In his Akimbo podcast, Seth Godin teaches us how to adopt a posture of possibility, change the culture, and choose to make a difference. Here are my takeaways from the episode.
In this podcast, Seth discusses three kinds of interoperability. We are all connected by the webs of interoperability these days with our smart devices, and it is crucial to understand how we can make the system work better for us.
The three kinds of interoperability are indifferent, cooperative, and adversarial. Many things in life can work together because of the indifferent interoperability. Using our car’s cigarette lighter to charge a cell phone is just one such example.
The next level is cooperative interoperability, in which the people who make a device accept and embrace the fact that we might need to accommodate something new. The USB port is one such example.
When we invented the USB connection, many USB-compatible devices had not been developed. Yet those latter devices would still work with the previously established USB port.
When the government builds roads and bridges, it could not have envisioned all the vehicles that could have used the road one day. Yet the roads and bridges remain heavily used today. Industry standards make these cooperative interoperability combinations possible.
But along the way, some greedy companies attempt to break cooperative interoperability. Those companies were saying that they are trying to make things better, but mostly because they are trying to corner the market and make more profit. We know the motive is financially motivated when the consumers are not benefiting from the new process or change.
The idea of adversarial interoperability says that we need to make something so that third parties can use a system even when the inventor or the owner of the system does not want them to.
Today we have a problem with many systems and platforms. Organizations built these systems and platforms using the methods of cooperative interoperability, but they are trying to prevent other people or systems from working with them.
After gaining popularity and momentum with those systems through the benefits of cooperative interoperability, those organizations try to corner the market by making it hard for other systems to interact with them, thus confining the user in the closed ecosystem.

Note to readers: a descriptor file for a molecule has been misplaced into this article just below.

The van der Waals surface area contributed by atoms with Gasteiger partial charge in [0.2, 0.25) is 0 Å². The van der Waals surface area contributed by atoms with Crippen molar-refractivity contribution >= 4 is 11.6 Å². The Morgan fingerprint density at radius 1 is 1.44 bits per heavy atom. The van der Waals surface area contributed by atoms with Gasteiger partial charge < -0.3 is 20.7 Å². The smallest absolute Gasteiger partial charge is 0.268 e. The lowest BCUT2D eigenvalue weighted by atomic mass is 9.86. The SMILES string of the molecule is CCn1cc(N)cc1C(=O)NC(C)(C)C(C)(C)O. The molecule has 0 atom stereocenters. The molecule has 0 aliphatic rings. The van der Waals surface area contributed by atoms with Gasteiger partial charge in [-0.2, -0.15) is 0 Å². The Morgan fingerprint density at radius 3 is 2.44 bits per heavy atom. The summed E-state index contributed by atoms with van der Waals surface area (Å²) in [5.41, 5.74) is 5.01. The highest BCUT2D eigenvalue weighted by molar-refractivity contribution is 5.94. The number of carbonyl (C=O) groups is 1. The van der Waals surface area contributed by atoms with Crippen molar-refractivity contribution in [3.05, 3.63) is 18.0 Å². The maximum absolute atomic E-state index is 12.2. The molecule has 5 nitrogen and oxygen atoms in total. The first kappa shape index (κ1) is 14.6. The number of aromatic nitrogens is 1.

We now know networks are incredibly powerful. A network is significantly more essential and when leveraged by many nodes. When we build a network, the network gets more powerful when more people use the network. The network is also sticky because the switching costs are very high. The network effects have huge upsides bounties, not just for the people who use them, but for the people who build them and control them.
What we need are open networks. Open networks are resilient and efficient. As soon as something in that network starts to falter, the interoperability that is part of the network can help us make the network better.
Closed networks with lock-in tend to lead us to the most hated companies in our culture. We hate the cable company because we are locked in, and we do not have any choices. We run into trouble when we permit people who build networks to control them without any check and balance ultimately.
When that happens, what we end up with is a network with calcification and stagnation. For those networks, we need third parties who can come along and use that network to make things better for its customers. The Internet is a beautiful example of such an open system. The best parts about the Internet have been how quickly things got better when someone could freely experiment within the open network and figure out how to make the system better.
Today some people want to make our experience better in a network, and they are not permitted to do so by the controlling organization. The more we open these systems and allow changes to happen, the better things can get not just for the users in the short run but also for the people who build and support these networks in the long run.